This article was originally written for and distributed to farmers and other members of the agricultural industry in western New York.
A PDF file of this article is available here.
Effects of Management
The risk of winterkill goes up with increasing winter-hardiness ratings. In NY alfalfa varieties should have a winter-hardiness rating of 1 or 2. Winter-hardiness ratings are different than fall dormancy ratings (how tall alfalfa grows after September 1st). In the past a lower fall dormancy rating also meant a variety had increased winter survival. However breeders have separated out the winter-hardiness & fall dormancy traits in recent years. Having higher fall dormancy ratings will lead to increased fall and early spring growth along with faster regrowth between cuttings. Proper pH and fertility (especially potassium) are critical for alfalfa to survive the winter. Alfalfa needs at least 6 weeks of growth to develop a crown, requiring an August or early September planting date in our region. Taking a late fall cutting, leaving less than 6 inches of fall stubble, harvesting less than every 30 days in the growing season, and having an older stand all increase the chances of winterkill. A scorecard for evaluating the risk of winterkill to alfalfa is available on page 54 of the Alfalfa Management Guide available at www.nwnyteam.org.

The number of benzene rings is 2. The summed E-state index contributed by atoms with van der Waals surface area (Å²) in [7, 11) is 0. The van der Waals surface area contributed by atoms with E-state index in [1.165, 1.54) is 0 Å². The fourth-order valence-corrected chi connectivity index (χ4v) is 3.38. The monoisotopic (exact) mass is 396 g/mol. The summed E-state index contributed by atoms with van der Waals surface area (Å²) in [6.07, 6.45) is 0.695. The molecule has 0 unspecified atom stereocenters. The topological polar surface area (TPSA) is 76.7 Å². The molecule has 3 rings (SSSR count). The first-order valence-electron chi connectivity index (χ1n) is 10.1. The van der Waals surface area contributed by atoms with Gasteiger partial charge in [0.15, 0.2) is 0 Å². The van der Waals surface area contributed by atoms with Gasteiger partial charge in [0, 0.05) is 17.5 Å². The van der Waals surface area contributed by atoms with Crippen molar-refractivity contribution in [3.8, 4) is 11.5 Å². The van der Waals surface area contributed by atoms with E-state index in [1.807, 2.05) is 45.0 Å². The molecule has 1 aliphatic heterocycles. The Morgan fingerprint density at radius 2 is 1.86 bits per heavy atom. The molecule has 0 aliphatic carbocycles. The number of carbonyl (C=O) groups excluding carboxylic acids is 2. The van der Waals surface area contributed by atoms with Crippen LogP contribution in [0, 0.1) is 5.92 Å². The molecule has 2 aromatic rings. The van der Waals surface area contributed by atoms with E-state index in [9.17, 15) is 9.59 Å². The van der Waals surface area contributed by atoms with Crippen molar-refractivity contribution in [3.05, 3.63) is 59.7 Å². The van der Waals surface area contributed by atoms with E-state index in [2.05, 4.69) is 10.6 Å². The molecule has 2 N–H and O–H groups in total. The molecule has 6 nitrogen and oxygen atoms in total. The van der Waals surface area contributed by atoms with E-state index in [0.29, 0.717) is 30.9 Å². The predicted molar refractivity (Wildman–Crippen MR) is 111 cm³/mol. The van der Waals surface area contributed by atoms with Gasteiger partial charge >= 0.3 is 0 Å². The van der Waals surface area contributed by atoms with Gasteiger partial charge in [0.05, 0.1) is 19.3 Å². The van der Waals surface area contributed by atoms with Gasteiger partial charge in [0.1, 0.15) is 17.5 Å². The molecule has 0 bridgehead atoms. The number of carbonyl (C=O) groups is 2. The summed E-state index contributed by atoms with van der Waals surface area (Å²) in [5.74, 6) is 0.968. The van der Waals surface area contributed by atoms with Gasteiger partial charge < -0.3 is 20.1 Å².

With the shallow soils in much of northwestern NY, perennial grass species like tall fescue, orchardgrass, reed canarygrass, and timothy are often planted with alfalfa. Having these grasses in the mix reduces the risk of yield loss from winterkill because they will survive if the alfalfa is damaged. However if too much fall growth was left in the field these grasses can be damaged by snow mold similar to small grains.
Effects of Weather
The weather conditions that put small grain stands at risk for winterkill also are hard on alfalfa. Alfalfa stands without 6 inches of snow cover, prolonged temperatures below 5°-15°F, and temperature spikes over 40°F during the winter will likely have some damage. The crowns of alfalfa are shallower than small grains and are consequently more vulnerable to freezing and heaving damage. In addition to these conditions, the excessive soil moisture from the fall of 2013 makes damage from ice sheeting a greater risk this year in alfalfa fields in our region. Damage plants will resemble those on the right in Figure 1.
Figure 1: Winter Damaged Alfalfa
Source: Alfalfa Management Guide, page 15.
Evaluating Alfalfa StandsA number of signs can indicate winter damage to alfalfa stands. Fields that remain brown longer than others are probably damaged. If the alfalfa plant only has shoots growing on one side of the crown, the buds were injured over the winter. Damage to buds can also result in uneven shoot growth in the same plant. However the best way to evaluate alfalfa is to dig up 4-6 inches of roots. If the roots have a grey water-soaked appearance, look brown and stringy, and/or can easily have water squeezed out the plants then winterkill has occurred.
Contact your crop consultant, myself, or Mike Stanyard if you have a question about alfalfa stand evaluation.